Chinese investors in Malaysia will face more scrutiny if former Prime Minister Tun Dr Mahathir Mohamad (picture) wins back power in the upcoming 14th General Election (GE14).
Mahathir, or better known as Dr M, the Opposition’s candidate for prime minister, said in an interview last Friday that Chinese investment was welcome if companies set up operations in Malaysia, employed locals and brought in capital and technology to the country. This wasn’t the case now, he said.
“Here, we gain nothing from the investment,” Dr Mahathir, 92, said in his office in Kuala Lumpur. “We don’t welcome that.”
Dr Mahathir’s comments reflect broader concerns about Chinese investment across Asia that have stoked political tensions from Australia to Sri Lanka.
While many countries are eager to benefit from President Xi Jinping’s plan to facilitate hundreds of billions of dollars in infrastructure investment throughout the world, they are also wary of becoming too dependent on China.
In Malaysia, Chinese investment has raised concerns over sovereignty and economic inequality.
Dr Mahathir referenced plans by Country Garden Holdings Co Ltd to invest US$100 bil-lion (RM387 billion) in Johor to build apartments that cost upwards of RM1 million. The median annual income in Malaysia was RM62,736 in 2016.
“We don’t have enough people with wealth to buy all those very expensive flats, so you’re bringing in foreigners,” Dr Mahathir said.
“No country wants to have an influx of huge numbers of foreign people into their country.”
Prime Minister Datuk Seri Mohd Najib Razak, who is seeking to extend his premiership for a third term in the general election, has dismissed the Opposition’s concerns on Chinese investment as “irresponsible politicians scare-mongering”.
A spokesperson did not immediately respond to a request for comments.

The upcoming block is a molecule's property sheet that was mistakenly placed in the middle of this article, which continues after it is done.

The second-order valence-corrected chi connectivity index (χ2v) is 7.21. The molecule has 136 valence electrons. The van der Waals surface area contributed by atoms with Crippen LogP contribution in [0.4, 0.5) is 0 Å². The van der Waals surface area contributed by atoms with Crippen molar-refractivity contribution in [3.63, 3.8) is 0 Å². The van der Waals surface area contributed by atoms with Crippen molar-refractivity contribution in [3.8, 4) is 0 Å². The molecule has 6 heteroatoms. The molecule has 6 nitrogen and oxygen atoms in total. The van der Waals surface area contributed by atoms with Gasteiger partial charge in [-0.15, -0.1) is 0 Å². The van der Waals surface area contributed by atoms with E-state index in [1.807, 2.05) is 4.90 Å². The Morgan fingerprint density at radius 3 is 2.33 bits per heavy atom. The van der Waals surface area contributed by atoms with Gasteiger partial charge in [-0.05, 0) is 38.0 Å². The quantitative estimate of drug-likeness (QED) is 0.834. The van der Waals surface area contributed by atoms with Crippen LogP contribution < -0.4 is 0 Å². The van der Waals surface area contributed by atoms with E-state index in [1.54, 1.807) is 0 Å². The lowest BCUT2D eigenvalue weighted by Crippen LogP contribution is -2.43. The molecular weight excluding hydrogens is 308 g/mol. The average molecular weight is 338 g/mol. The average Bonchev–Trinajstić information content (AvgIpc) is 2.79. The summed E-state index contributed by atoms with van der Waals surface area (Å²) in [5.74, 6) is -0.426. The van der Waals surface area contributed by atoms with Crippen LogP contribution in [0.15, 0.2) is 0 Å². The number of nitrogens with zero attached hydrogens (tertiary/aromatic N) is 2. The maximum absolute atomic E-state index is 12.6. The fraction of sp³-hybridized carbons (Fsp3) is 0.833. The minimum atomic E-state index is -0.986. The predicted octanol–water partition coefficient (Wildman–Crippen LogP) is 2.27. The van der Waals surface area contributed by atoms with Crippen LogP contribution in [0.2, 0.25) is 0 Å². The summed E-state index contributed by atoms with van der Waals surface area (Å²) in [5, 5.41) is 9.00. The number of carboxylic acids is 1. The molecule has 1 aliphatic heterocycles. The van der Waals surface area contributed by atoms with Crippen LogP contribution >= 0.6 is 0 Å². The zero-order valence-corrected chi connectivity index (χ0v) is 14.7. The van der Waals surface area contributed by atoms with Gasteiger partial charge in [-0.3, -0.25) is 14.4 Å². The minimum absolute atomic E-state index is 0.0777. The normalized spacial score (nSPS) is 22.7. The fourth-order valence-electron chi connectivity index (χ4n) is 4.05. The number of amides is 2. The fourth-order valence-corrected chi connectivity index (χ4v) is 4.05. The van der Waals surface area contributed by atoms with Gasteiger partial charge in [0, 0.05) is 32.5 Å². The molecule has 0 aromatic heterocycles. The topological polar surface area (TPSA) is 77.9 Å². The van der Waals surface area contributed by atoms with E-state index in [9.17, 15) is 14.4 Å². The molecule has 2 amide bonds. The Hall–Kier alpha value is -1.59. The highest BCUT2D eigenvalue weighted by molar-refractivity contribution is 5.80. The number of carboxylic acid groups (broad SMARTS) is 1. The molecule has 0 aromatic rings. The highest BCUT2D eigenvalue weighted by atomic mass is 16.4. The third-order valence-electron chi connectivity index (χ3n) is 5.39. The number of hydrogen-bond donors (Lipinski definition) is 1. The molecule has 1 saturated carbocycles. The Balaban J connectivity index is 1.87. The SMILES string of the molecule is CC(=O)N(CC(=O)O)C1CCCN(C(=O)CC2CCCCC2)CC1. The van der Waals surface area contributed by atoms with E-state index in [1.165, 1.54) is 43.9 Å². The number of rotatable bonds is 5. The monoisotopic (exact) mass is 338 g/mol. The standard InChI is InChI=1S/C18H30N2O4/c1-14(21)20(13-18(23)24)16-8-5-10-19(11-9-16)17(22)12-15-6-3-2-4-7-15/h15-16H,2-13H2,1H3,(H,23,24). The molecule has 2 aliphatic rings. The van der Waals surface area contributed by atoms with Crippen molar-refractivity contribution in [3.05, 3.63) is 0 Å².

“Remember that Malaysian investment into China used to be bigger than Chinese investment in Malaysia, and that we have more Malaysian investments overseas than foreign direct investments (FDIs) in this country,” Najib said at the Invest Malaysia 2018 conference in Kuala Lumpur in January. “So, this is a two-way street. FDI levels vary over time, and such connections are part of, and key to, a healthy and diversified economy.”
China is Malaysia’s top source of FDI, contributing 7% of the total RM54.7 billion it received last year.
In the interview, Dr Mahathir cited Sri Lanka as a country that “lost a lot of land” because it couldn’t pay back money from China. Last year, Sri Lanka’s government gave a joint venture led by a Chinese state-run company a 99-year lease to the southern port of Hambantota in return for debt relief.
“Lots of people don’t like Chinese investments,” Dr Mahathir said. “We are for Malaysians. We want to defend the rights of Malaysians. We don’t want to sell chunks of this country to foreign companies who will develop whole towns.”
Hong Leong Bank Bhd and China Galaxy Securities Co Ltd-CIMB Group Holdings Bhd analysts expect Barisan Nasional to win the election, with the latter stating the ruling coalition’s victory will be neutral-to-positive for the market, they wrote in separate research notes yesterday. Hong Leong sees Pakatan Harapan’s manifesto increasing the country’s 2018 budget deficit to 4% of gross domestic product, from 2.8%, on account of the Opposition pact’s heavy emphasis on easing living costs.
The Election Commission has yet to announce a date for the vote, which must be held in the next two months.
Dr Mahathir has vowed to fight a ban on campaigning issued by the government after his party failed to meet a deadline to supply some information and documents.
Pakatan Harapan, or Pact of Hope, pledged in its election manifesto to encourage continued investment from “China and other Asian countries”. This would be done only after reviewing all foreign mega projects to ensure there was no element of corruption, the manifesto said.
Projects include the East Coast Rail Link, with an estimated cost of RM55 billion, Dr Mahathir revealed in a forum last Thursday in Selangor.
He said the Pakatan Harapan government would renegotiate the project, possibly seeking to reduce the 688km line unless there is enough demand. The project is slated for completion in 2024.
Dr Mahathir said if he wins at the polls, he plans to restart negotiations on rights and access to the South China Sea, while ensuring “friendly” relations with all countries.
Malaysia is a claimant to some disputed features in the sea, along with China and other South-East Asian countries such as the Philippines and Vietnam.
“We have to ensure our voice is heard because Malaysia does have islands in the area and this we must uphold,” he said.